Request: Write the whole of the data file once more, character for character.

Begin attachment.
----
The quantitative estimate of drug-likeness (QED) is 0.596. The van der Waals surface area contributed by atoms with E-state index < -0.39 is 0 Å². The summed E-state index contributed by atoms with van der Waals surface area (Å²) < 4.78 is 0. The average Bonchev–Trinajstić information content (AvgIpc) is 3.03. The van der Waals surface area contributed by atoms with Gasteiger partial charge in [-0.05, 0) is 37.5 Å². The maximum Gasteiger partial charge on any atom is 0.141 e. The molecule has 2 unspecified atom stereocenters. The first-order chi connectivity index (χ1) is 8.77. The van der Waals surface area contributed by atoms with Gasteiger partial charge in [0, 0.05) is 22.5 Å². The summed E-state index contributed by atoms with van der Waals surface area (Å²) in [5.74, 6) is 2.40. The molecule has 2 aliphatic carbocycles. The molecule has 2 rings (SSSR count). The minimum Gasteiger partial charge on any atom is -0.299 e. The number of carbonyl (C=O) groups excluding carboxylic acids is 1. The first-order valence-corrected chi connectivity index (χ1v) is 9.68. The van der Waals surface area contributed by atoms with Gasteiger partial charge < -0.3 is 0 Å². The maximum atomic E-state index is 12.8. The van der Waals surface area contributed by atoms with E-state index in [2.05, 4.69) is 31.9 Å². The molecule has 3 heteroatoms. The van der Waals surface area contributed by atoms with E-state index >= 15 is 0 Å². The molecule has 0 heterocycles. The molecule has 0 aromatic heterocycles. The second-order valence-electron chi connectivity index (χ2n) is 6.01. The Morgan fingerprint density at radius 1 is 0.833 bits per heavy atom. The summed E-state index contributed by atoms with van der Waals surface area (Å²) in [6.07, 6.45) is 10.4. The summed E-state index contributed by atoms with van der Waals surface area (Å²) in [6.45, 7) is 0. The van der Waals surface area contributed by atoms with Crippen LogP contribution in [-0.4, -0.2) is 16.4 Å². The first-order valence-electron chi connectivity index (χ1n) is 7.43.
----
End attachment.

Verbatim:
The quantitative estimate of drug-likeness (QED) is 0.596. The van der Waals surface area contributed by atoms with E-state index < -0.39 is 0 Å². The summed E-state index contributed by atoms with van der Waals surface area (Å²) < 4.78 is 0. The average Bonchev–Trinajstić information content (AvgIpc) is 3.03. The van der Waals surface area contributed by atoms with Gasteiger partial charge in [-0.05, 0) is 37.5 Å². The maximum Gasteiger partial charge on any atom is 0.141 e. The molecule has 2 unspecified atom stereocenters. The first-order chi connectivity index (χ1) is 8.77. The van der Waals surface area contributed by atoms with Gasteiger partial charge in [0, 0.05) is 22.5 Å². The summed E-state index contributed by atoms with van der Waals surface area (Å²) in [5.74, 6) is 2.40. The molecule has 2 aliphatic carbocycles. The molecule has 2 rings (SSSR count). The minimum Gasteiger partial charge on any atom is -0.299 e. The number of carbonyl (C=O) groups excluding carboxylic acids is 1. The first-order valence-corrected chi connectivity index (χ1v) is 9.68. The van der Waals surface area contributed by atoms with Gasteiger partial charge < -0.3 is 0 Å². The maximum atomic E-state index is 12.8. The van der Waals surface area contributed by atoms with E-state index in [2.05, 4.69) is 31.9 Å². The molecule has 3 heteroatoms. The van der Waals surface area contributed by atoms with E-state index >= 15 is 0 Å². The molecule has 0 heterocycles. The molecule has 0 aromatic heterocycles. The second-order valence-electron chi connectivity index (χ2n) is 6.01. The Morgan fingerprint density at radius 1 is 0.833 bits per heavy atom. The summed E-state index contributed by atoms with van der Waals surface area (Å²) in [6.07, 6.45) is 10.4. The summed E-state index contributed by atoms with van der Waals surface area (Å²) in [6.45, 7) is 0. The van der Waals surface area contributed by atoms with Crippen LogP contribution in [-0.4, -0.2) is 16.4 Å². The first-order valence-electron chi connectivity index (χ1n) is 7.43.